Thursday, May 28, 2015


I just watched the most amazing display. It was one of those experiences where I had to tell myself I was actually seeing what I was seeing.

First, let me set the scene: I’m on break from teaching college English for the summer. The high schools are still in session, and so I work as a substitute teacher. It is a win / win. Once I get the classes started and working on the assignment their regular teacher has left for them, I get a chance to write.

Today is a nice, sunny day at the end of May. I am covering for a Microsoft Word class, so the students each have a computer in front of them and are working quietly on their assignments.

One of the other classes, I don’t know which, are outside working on some sort of project. Some of the students have sports equipment (footballs, tennis rackets, hockey and lacrosse sticks, and a few tennis balls) and are playing across the courtyard. I can see them from my window.

I am not paying them much attention, until I notice several of them standing around a large tree. This time of the year, it is thick, and filled with leaves and branches. Looking closer, I see that one of their footballs is stuck near the top of the tree—too high up for any of them to climb.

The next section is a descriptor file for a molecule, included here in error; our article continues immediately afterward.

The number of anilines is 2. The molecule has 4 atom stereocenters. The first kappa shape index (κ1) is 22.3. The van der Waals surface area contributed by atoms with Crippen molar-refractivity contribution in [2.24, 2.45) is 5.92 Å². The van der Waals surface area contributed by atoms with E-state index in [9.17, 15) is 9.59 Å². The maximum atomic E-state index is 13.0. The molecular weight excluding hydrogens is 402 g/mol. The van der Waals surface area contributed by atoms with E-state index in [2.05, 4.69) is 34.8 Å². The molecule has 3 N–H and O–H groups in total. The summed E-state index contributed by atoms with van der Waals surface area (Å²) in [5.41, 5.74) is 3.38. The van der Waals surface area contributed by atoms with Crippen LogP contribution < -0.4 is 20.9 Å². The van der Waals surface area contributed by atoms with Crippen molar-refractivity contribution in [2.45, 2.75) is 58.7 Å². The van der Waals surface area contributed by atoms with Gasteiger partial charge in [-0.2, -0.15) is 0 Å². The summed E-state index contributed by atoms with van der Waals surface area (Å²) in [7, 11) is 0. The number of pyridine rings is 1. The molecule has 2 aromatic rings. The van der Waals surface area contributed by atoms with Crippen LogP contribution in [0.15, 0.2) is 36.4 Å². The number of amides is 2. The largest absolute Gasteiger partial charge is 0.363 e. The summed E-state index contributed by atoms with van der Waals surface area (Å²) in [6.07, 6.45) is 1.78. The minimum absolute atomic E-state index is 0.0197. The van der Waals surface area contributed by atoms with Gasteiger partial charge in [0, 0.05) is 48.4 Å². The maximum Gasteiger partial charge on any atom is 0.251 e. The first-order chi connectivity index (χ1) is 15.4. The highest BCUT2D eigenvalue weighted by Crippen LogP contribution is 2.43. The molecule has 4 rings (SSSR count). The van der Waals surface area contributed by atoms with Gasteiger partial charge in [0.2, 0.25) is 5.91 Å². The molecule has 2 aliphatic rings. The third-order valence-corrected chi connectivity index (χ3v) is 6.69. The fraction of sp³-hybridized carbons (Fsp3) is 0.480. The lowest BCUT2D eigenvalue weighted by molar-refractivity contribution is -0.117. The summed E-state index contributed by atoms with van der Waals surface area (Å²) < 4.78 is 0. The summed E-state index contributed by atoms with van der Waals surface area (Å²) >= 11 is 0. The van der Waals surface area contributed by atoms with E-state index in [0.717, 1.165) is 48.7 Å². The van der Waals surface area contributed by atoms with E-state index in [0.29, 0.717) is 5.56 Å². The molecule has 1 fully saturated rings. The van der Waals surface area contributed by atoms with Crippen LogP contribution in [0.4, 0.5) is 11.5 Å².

After discussing it over as a group, they step back, and using their one remaining football, try to knock the other one out of the tree. Three attempts later, they are not having any luck. On the fourth attempt, the other football gets stuck—not far from the first one.

Once again the students huddle and talk about what to do. Next, one of the students—a tall one with dark hair and fuzz on his chin—throws one of the tennis rackets at the footballs stuck in the tree. Not surprisingly, the racket catches one of the top branches of the tree and stays there.

At this point, I’m looking around for their teacher, but he is on the other side of the courtyard watching different students play some sort of game.

Seemingly undaunted by their recent failures, the students with the remaining sports equipment start throwing everything they have at what the tree has captured. Within moments, all of the items are now lodged somewhere in the tree—and still out of reach.

Without anything else to hurl at the tree, the students look at each other. It was at that moment when I see the proverbial lightbulbs go on over their heads. They now realize they lost more than just one football to the tree; they lost everything.

Instead of going to their teacher, the students sit around the tree, heads hanging in defeat.

Class ends twenty minutes later. The students leave.

The equipment is still in the tree. 

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